ISTANBUL - The statements accusing all Muslims after the Paris attacks is neither acceptable, nor contributing to the counter-terrorism efforts, said the representatives of Muslim countries here on Monday.
"No one can accuse all the Muslims due to the names of the terrorists, the symbols they use, the statements they make," said Turkey's parliament speaker Cemil Cicek at the 10th session of the Parliamentary Union of the Organization of Islamic Cooperation (OIC) Member States.
Cemil Cicek called on politicians, intellectuals, religious scholars and journalists to refrain from any statement that would blame any religion.
During the meeting, the participants appealed the Islamic countries to cooperate against increasing Islamophobic incidents and terrorism around the world.
"As the parliamentary union of the OIC member states, it is important to adopt a united stance and to resolve the common problems of the Islamic world," Cicek remarked.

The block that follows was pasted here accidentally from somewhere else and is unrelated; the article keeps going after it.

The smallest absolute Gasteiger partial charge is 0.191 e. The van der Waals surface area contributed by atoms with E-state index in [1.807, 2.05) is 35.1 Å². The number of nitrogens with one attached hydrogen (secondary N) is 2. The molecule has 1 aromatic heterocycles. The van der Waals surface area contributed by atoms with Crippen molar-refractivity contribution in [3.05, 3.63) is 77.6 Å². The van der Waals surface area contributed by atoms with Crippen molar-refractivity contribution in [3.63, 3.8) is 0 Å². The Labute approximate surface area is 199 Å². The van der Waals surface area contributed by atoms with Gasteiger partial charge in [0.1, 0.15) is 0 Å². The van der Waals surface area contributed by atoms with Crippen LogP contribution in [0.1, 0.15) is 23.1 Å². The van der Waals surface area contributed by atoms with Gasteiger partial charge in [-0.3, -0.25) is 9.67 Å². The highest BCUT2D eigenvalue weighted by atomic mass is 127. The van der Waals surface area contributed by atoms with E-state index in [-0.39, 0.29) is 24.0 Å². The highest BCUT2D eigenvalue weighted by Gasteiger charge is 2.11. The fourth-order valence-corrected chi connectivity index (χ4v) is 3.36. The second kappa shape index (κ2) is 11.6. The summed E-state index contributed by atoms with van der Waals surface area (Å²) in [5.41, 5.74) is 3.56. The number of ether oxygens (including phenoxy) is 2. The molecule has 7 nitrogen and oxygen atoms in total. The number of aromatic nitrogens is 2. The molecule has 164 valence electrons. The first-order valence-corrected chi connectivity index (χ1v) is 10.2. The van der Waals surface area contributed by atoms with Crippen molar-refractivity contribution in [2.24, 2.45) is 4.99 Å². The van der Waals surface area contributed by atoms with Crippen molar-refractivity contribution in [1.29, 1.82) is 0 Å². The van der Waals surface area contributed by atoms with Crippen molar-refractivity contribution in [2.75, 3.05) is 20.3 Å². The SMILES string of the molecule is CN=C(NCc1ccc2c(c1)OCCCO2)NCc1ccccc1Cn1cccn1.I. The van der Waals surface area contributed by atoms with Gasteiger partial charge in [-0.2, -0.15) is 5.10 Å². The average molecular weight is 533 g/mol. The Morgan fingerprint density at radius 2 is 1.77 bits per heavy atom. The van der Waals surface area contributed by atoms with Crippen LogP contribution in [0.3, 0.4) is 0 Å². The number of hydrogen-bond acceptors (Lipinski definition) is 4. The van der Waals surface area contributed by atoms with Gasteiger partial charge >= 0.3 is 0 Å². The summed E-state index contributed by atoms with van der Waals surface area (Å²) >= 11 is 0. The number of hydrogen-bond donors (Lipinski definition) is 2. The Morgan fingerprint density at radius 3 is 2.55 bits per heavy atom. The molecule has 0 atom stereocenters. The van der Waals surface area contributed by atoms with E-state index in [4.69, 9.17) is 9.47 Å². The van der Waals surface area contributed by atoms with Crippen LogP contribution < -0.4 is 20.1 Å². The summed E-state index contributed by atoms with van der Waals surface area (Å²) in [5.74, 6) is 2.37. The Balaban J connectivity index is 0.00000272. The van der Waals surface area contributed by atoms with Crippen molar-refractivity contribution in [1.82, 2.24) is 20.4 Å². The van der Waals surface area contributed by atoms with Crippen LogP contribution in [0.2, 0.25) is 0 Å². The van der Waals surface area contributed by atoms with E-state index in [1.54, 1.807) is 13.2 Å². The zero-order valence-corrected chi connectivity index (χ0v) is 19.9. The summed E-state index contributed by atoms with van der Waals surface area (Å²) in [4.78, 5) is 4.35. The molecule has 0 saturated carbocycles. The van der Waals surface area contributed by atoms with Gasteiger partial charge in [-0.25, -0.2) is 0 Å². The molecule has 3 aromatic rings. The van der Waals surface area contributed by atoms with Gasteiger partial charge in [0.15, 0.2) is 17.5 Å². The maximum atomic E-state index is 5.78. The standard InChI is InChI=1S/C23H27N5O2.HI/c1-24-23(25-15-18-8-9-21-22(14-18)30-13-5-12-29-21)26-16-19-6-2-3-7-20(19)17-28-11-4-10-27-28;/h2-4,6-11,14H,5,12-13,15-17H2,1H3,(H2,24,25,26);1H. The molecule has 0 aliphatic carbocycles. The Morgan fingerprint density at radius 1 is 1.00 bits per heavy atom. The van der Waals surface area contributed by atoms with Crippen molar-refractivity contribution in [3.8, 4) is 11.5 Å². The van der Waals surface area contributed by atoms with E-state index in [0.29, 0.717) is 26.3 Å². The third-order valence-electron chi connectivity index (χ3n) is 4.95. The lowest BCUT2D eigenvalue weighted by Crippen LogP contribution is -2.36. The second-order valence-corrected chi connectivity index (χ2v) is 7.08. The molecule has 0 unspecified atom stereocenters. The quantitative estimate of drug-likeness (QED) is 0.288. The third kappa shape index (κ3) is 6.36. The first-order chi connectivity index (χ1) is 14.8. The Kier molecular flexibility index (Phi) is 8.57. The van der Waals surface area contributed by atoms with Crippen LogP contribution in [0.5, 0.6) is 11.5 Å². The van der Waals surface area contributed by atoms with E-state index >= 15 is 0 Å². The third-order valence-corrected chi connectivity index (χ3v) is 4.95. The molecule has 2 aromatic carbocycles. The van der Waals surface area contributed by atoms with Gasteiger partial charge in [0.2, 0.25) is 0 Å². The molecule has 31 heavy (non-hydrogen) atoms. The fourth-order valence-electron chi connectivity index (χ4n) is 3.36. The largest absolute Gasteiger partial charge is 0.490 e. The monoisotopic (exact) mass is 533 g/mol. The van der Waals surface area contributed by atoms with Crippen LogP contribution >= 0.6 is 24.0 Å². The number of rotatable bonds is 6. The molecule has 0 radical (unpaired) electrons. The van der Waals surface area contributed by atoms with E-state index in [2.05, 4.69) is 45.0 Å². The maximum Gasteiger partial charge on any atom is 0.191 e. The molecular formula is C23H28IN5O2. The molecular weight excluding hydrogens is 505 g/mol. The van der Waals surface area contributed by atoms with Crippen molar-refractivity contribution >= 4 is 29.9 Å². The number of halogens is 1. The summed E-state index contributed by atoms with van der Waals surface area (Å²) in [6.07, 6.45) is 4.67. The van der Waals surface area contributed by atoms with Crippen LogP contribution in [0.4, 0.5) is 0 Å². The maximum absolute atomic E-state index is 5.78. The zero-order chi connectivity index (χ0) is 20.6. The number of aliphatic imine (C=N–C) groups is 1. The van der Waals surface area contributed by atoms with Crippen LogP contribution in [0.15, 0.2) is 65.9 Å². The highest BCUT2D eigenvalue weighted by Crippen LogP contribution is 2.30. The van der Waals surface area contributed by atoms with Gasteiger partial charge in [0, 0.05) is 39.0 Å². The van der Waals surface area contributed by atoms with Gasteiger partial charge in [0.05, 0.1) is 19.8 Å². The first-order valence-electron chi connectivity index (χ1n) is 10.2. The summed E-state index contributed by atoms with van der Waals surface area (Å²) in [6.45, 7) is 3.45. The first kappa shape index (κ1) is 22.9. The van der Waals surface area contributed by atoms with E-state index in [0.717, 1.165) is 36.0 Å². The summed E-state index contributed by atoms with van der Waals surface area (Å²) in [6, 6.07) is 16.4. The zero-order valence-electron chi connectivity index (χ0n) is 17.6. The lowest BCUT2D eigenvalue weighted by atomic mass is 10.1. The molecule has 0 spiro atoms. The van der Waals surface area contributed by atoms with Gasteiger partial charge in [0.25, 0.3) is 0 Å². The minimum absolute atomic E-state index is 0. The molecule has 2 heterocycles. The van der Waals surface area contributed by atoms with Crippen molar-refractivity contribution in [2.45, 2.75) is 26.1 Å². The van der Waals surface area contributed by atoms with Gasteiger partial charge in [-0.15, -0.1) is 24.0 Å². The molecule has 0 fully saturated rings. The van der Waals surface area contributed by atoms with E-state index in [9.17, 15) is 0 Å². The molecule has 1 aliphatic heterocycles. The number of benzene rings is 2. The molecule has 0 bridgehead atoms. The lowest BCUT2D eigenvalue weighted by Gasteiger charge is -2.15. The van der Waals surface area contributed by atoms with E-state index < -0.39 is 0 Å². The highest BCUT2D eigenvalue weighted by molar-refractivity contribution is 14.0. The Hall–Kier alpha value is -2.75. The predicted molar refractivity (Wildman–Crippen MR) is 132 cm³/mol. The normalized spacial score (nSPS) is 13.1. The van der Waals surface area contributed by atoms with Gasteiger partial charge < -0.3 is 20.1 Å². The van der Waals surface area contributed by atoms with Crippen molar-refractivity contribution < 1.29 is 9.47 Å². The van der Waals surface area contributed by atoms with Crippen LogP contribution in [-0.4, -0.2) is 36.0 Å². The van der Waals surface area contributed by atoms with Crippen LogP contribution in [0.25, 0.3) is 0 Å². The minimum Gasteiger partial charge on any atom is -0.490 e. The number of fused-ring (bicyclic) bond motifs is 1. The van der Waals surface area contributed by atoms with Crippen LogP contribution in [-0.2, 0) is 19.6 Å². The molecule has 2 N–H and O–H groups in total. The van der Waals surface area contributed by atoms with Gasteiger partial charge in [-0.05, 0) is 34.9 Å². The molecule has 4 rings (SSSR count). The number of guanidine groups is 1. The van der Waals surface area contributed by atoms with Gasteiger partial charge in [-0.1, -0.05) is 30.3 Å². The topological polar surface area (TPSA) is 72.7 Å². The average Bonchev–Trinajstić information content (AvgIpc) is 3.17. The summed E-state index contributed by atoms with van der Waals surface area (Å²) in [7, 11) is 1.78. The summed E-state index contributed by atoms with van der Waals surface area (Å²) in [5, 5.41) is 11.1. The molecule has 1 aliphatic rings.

In that context he drew attentions to the importance of dialogue between religions, between civilizations and asked the same sensibility to be expressed for any terrorist attacks around the globe like in Nigeria, Pakistan, Iraq, Syria, Yemen and Lebanon.
In Tuesday's session Pakistan proposed a resolution against publication of controversial caricatures by a French magazine Charlie Hebdo.
According to Pakistani media "Dawn," the resolution wrote, the freedom of expression should not be misused as a means to attack or hurt public sentiments and religious beliefs.
"In this regard it is against Article 20 of the International Covenant on Civil and Political Rights and the Clause 2 of Article 10 of the European Union's Convention on Human Rights," it added.
The three-day conference will mainly address the regional developments, terrorism and the Western anti-Prophet press campaigns.
Based in Tehran, capital of Iran, the Parliamentary Union of the OIC was established in 1999. (Xinhua)